On the Origin of the Anisotropic Damage of X100 Line Pipe Steel: Part I—In Situ Synchrotron Tomography Experiments

  • Y. MadiEmail author
  • J.-M. Garcia
  • H. Proudhon
  • Y. Shinohara
  • L. Helfen
  • J. Besson
  • T. F. Morgeneyer
Thematic Section: 3D Materials Science
Part of the following topical collections:
  1. 3D Materials Science 2019


In this study, anisotropic ductility and associated damage mechanisms of a grade X100 line pipe steel previously studied at the macroscopic scale were investigated using in situ synchrotron radiation computed tomography of notched round bars. Line pipe materials have anisotropic mechanical properties, such as tensile strength, ductility and toughness. Specimens were tested for loading along both rolling (L) and transverse (T) directions. The in situ data collected allowed quantifying both specimen deformation (evolution of the cross section) and microscopic damage parameters such as porosity, void shape and void orientation. Nucleation at small particles (\({\hbox {CaS/TiO}}_2\)) aligned along the L direction was observed during plastic deformation. It was shown that only very few anisotropic particle clusters are present in the material. However, these clusters led to substantial early void growth for loading normal to the rolling direction, thereby explaining the toughness anisotropy in this material. Significant void growth was observed at the beginning of load decrease for a relatively limited diameter reduction (about 10%). Coalescence of voids within clusters along L direction (Necklace) clearly explained anisotropic rupture.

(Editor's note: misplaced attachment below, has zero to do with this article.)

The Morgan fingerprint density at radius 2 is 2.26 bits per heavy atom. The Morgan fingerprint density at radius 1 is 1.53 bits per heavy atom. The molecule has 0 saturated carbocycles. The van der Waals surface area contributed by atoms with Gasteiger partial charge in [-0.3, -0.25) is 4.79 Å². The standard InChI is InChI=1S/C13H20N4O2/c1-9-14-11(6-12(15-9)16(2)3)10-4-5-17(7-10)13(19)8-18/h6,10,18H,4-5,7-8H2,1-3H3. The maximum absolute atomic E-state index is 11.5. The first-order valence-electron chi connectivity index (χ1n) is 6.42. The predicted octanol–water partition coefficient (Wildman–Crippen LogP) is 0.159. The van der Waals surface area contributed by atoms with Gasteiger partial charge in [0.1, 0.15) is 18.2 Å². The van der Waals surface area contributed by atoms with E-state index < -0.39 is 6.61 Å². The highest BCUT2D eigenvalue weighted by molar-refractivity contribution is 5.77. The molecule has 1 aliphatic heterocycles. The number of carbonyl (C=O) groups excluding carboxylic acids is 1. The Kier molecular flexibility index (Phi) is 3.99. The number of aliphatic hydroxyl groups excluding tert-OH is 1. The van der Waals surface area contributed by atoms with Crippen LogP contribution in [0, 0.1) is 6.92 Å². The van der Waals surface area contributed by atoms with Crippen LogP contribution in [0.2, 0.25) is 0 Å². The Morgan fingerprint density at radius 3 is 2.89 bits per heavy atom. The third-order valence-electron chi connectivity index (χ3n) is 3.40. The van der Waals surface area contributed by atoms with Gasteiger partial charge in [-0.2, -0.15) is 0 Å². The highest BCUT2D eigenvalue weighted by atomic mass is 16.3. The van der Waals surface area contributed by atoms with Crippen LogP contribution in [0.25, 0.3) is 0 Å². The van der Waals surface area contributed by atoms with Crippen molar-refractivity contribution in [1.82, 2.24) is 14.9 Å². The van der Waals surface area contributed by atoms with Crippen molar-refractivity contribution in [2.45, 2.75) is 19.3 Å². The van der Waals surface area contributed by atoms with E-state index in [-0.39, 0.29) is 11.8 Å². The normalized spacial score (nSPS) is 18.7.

Anisotropy Rupture Plasticity X100 Line pipe steel Synchrotron tomography In situ mechanical testing 



The authors gratefully acknowledge Nippon Steel Corporation for supporting, M. Dimichiel for help in the use of the beamline at the ESRF (experiment ma1932) and Mateis team from INSA-Lyon University for the use of in situ test machine.

Compliance with Ethical Standards

Conflict of interest

On behalf of all authors, the corresponding author states that there is no conflict of interest.


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Copyright information

© The Minerals, Metals & Materials Society 2019

Authors and Affiliations

  1. 1.MINES ParisTechPSL Research University, Centre des Matériaux, CNRS UMR 7633EvryFrance
  2. 2.EPF - École d’ingénieur-e-sSceauxFrance
  3. 3.Nippon Steel CorporationTokyoJapan
  4. 4.ESRFGrenobleFrance
  5. 5.Institute for Photon Science and Synchrotron Radiation, Karlsruhe Institute of TechnologyKarlsruheGermany

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